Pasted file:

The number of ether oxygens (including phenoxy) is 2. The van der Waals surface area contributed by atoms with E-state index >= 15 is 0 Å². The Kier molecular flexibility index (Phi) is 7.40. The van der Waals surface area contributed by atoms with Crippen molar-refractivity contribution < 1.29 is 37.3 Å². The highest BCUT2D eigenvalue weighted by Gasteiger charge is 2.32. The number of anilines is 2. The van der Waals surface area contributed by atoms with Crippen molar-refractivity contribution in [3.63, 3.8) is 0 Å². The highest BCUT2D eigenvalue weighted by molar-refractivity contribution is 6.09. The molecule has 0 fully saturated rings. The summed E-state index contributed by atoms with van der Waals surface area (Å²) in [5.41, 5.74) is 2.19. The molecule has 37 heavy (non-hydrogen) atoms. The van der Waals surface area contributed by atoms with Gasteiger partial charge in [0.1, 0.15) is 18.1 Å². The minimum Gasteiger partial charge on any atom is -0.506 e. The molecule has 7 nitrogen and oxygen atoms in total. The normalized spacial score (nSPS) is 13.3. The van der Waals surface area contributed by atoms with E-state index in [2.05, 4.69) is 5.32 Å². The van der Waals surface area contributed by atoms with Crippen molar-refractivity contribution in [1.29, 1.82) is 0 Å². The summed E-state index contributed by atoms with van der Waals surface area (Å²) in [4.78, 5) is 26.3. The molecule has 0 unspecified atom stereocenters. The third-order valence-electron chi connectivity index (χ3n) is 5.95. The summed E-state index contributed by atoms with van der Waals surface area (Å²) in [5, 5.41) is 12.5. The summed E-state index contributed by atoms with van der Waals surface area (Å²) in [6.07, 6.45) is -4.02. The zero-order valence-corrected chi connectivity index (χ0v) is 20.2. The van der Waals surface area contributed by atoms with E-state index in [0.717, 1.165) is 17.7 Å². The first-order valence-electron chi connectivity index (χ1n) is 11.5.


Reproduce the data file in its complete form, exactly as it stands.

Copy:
The number of ether oxygens (including phenoxy) is 2. The van der Waals surface area contributed by atoms with E-state index >= 15 is 0 Å². The Kier molecular flexibility index (Phi) is 7.40. The van der Waals surface area contributed by atoms with Crippen molar-refractivity contribution < 1.29 is 37.3 Å². The highest BCUT2D eigenvalue weighted by Gasteiger charge is 2.32. The number of anilines is 2. The van der Waals surface area contributed by atoms with Crippen molar-refractivity contribution in [3.63, 3.8) is 0 Å². The highest BCUT2D eigenvalue weighted by molar-refractivity contribution is 6.09. The molecule has 0 fully saturated rings. The summed E-state index contributed by atoms with van der Waals surface area (Å²) in [5.41, 5.74) is 2.19. The molecule has 37 heavy (non-hydrogen) atoms. The van der Waals surface area contributed by atoms with Gasteiger partial charge in [0.1, 0.15) is 18.1 Å². The minimum Gasteiger partial charge on any atom is -0.506 e. The molecule has 7 nitrogen and oxygen atoms in total. The normalized spacial score (nSPS) is 13.3. The van der Waals surface area contributed by atoms with E-state index in [2.05, 4.69) is 5.32 Å². The van der Waals surface area contributed by atoms with Crippen molar-refractivity contribution in [1.29, 1.82) is 0 Å². The summed E-state index contributed by atoms with van der Waals surface area (Å²) in [4.78, 5) is 26.3. The molecule has 0 unspecified atom stereocenters. The third-order valence-electron chi connectivity index (χ3n) is 5.95. The summed E-state index contributed by atoms with van der Waals surface area (Å²) in [5, 5.41) is 12.5. The summed E-state index contributed by atoms with van der Waals surface area (Å²) in [6.07, 6.45) is -4.02. The zero-order valence-corrected chi connectivity index (χ0v) is 20.2. The van der Waals surface area contributed by atoms with E-state index in [0.717, 1.165) is 17.7 Å². The first-order valence-electron chi connectivity index (χ1n) is 11.5.